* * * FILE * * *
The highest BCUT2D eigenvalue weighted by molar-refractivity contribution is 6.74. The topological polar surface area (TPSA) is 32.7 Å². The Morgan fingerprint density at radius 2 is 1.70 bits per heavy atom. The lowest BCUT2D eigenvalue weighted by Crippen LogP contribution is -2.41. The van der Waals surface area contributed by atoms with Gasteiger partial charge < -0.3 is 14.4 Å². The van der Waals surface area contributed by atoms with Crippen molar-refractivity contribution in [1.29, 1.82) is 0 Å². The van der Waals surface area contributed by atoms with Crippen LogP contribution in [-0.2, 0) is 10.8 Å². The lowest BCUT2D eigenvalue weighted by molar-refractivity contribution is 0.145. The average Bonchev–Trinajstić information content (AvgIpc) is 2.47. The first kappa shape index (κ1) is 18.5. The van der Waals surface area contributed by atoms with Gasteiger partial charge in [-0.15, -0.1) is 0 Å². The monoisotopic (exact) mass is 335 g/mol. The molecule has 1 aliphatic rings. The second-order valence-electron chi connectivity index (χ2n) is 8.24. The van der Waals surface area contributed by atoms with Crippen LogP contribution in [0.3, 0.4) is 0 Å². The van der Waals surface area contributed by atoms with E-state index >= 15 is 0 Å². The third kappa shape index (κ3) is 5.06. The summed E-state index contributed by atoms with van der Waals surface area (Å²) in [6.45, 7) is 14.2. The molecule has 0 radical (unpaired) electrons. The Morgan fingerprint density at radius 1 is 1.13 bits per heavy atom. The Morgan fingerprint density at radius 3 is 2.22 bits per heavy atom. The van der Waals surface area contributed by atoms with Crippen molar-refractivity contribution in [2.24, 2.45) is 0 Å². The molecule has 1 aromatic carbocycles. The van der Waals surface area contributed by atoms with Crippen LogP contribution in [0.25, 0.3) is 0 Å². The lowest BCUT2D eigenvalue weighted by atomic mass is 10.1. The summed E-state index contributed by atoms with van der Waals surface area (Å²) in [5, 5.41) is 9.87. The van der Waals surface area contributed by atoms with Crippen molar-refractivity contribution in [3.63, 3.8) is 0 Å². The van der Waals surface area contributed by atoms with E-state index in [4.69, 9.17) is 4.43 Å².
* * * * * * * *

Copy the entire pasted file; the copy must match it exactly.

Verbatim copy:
The highest BCUT2D eigenvalue weighted by molar-refractivity contribution is 6.74. The topological polar surface area (TPSA) is 32.7 Å². The Morgan fingerprint density at radius 2 is 1.70 bits per heavy atom. The lowest BCUT2D eigenvalue weighted by Crippen LogP contribution is -2.41. The van der Waals surface area contributed by atoms with Gasteiger partial charge < -0.3 is 14.4 Å². The van der Waals surface area contributed by atoms with Crippen molar-refractivity contribution in [1.29, 1.82) is 0 Å². The van der Waals surface area contributed by atoms with Crippen LogP contribution in [-0.2, 0) is 10.8 Å². The lowest BCUT2D eigenvalue weighted by molar-refractivity contribution is 0.145. The average Bonchev–Trinajstić information content (AvgIpc) is 2.47. The first kappa shape index (κ1) is 18.5. The van der Waals surface area contributed by atoms with Gasteiger partial charge in [-0.15, -0.1) is 0 Å². The monoisotopic (exact) mass is 335 g/mol. The molecule has 1 aliphatic rings. The second-order valence-electron chi connectivity index (χ2n) is 8.24. The van der Waals surface area contributed by atoms with Crippen LogP contribution in [0.3, 0.4) is 0 Å². The van der Waals surface area contributed by atoms with E-state index >= 15 is 0 Å². The third kappa shape index (κ3) is 5.06. The summed E-state index contributed by atoms with van der Waals surface area (Å²) in [6.45, 7) is 14.2. The molecule has 0 radical (unpaired) electrons. The Morgan fingerprint density at radius 1 is 1.13 bits per heavy atom. The Morgan fingerprint density at radius 3 is 2.22 bits per heavy atom. The van der Waals surface area contributed by atoms with Crippen molar-refractivity contribution in [2.24, 2.45) is 0 Å². The molecule has 1 aromatic carbocycles. The van der Waals surface area contributed by atoms with Crippen LogP contribution in [0.25, 0.3) is 0 Å². The lowest BCUT2D eigenvalue weighted by atomic mass is 10.1. The summed E-state index contributed by atoms with van der Waals surface area (Å²) in [5, 5.41) is 9.87. The van der Waals surface area contributed by atoms with Crippen molar-refractivity contribution in [3.63, 3.8) is 0 Å². The van der Waals surface area contributed by atoms with E-state index in [4.69, 9.17) is 4.43 Å².